A three-axis knee wear simulator with ball-on-flat contact was designed and built for basic wear and friction tests of prosthetic knee materials. The three-axis motion consisted of flexion–extension (FE), anterior–posterior translation (APT) and inward–outward rotation (IOR). Preliminary tests were done with non-irradiated, and with gamma-irradiated, artificially aged ultra-high molecular weight polyethylene disks. The counterface was a 54 mm diameter, polished CoCr ball. The load was static 2 kN, and lubricant diluted calf serum. The wear of non-irradiated polyethylene proved to be insensitive to the disk thickness. Gamma-irradiation and aging resulted in higher wear rates, which further increased with decreasing disk thickness. The steady-state wear rates of the disks varied from 10.7 to 47.1 mg per one million cycles, and the average coefficients of friction from 0.043 to 0.063. The wear zone was burnished in all disks, the dominating wear mechanism being adhesive. Severe delamination occurred only in a disk made from a gamma-irradiated tibial component which had been on the shelf for 10 years. In accordance with clinical findings, the majority of the polyethylene wear particles had a diameter between 0.1 and 1 μm, with an average of 0.7 μm. As the tibial components made of polyethylene are often damaged by oxidation, the effects of aging conditions on polyethylene wear are important subjects of further studies.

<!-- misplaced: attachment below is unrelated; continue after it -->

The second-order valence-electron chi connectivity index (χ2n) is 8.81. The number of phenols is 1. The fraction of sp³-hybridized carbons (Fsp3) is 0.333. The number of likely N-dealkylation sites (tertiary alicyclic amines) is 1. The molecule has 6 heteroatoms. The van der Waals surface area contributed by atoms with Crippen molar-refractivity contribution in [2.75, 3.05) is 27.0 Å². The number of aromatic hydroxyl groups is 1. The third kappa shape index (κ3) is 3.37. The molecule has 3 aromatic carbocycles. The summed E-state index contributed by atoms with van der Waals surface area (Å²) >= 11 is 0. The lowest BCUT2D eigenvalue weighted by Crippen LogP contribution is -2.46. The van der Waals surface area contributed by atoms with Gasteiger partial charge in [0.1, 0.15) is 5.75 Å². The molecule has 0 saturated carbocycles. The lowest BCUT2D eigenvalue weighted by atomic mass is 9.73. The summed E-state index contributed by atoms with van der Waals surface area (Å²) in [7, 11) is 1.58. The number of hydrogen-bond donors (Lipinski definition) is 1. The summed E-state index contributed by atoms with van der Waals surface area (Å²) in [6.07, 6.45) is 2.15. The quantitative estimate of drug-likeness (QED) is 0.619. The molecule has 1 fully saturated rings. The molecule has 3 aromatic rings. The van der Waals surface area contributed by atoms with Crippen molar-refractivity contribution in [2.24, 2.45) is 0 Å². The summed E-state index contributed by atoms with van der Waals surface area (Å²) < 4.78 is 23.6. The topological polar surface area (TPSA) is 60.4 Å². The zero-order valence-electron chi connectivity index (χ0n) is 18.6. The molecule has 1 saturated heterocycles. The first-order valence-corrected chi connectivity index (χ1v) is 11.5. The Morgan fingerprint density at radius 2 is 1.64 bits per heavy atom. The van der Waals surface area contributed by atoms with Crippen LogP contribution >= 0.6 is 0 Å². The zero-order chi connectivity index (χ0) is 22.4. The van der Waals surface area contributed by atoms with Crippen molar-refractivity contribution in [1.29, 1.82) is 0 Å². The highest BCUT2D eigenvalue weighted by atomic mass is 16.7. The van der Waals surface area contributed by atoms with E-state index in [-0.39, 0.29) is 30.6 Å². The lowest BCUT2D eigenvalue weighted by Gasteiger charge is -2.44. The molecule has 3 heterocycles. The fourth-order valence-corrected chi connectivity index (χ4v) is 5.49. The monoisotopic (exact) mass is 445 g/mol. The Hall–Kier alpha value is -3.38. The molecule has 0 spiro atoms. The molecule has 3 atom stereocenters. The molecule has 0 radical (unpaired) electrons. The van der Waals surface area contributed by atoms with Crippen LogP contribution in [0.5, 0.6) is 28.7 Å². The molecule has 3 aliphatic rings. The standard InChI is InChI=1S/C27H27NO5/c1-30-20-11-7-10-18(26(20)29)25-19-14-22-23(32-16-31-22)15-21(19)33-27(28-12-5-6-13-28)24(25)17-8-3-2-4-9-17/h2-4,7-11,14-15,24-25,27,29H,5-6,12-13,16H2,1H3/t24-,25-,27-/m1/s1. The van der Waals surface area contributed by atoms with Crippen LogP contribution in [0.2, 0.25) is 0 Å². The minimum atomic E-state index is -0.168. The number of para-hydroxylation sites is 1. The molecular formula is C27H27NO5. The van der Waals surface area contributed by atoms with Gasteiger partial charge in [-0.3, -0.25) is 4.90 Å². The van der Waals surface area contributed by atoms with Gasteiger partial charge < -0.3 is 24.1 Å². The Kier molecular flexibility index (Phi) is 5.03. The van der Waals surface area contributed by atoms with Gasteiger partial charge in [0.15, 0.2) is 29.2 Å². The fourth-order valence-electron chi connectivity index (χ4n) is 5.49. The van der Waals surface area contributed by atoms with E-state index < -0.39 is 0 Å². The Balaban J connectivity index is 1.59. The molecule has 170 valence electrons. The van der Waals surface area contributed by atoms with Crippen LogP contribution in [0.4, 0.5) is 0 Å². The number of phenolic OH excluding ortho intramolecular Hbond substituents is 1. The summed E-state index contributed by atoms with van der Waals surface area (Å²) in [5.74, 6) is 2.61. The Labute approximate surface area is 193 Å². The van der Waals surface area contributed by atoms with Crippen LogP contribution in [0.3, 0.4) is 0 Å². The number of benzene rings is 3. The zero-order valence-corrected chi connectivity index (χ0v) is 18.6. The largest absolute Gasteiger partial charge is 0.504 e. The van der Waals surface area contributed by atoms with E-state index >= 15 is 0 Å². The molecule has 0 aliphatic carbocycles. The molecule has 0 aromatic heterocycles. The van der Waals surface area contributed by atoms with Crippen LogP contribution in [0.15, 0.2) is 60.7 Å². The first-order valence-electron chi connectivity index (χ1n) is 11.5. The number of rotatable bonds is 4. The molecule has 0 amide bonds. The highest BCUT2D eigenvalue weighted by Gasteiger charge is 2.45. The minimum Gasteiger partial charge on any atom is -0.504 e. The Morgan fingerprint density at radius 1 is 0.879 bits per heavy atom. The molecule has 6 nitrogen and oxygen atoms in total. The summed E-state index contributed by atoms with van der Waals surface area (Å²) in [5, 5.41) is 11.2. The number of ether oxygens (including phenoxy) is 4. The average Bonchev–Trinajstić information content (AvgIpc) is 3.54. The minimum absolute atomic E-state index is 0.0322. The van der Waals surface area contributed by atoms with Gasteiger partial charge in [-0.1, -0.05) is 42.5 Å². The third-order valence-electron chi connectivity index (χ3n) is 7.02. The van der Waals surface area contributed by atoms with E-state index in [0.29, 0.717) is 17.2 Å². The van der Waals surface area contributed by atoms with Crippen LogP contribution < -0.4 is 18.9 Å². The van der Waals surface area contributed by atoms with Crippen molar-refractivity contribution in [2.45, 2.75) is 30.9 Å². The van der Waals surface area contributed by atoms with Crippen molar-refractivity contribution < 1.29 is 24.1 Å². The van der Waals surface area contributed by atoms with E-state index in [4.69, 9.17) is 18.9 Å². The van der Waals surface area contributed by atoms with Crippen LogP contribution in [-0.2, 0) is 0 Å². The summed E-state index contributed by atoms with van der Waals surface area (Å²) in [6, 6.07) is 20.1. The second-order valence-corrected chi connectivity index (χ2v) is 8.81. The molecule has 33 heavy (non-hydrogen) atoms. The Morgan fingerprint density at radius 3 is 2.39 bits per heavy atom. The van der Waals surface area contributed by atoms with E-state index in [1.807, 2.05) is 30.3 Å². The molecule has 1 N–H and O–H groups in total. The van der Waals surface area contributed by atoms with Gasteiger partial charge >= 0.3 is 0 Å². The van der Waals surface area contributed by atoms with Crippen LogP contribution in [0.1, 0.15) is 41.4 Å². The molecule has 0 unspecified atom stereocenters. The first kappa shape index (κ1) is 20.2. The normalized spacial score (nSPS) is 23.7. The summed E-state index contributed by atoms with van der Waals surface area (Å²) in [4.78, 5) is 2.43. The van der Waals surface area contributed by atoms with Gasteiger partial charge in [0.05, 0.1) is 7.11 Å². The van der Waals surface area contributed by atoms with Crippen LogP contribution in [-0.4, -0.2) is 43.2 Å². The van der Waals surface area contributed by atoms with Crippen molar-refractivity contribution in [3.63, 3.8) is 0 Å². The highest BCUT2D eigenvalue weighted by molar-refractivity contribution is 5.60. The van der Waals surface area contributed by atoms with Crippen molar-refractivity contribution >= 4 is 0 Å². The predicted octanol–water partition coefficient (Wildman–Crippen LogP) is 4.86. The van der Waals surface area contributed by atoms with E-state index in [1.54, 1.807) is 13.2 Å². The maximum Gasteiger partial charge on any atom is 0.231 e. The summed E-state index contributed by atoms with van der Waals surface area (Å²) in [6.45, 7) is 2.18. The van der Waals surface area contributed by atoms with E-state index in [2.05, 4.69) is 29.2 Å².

|Publication status||Published - 2001|
|MoE publication type||A1 Journal article-refereed|
|Event||9th Nordic Symposium on Tribology: NORDTRIB 2000 - Porvoo, Finland|
Duration: 11 Jun 2000 → 14 Jun 2000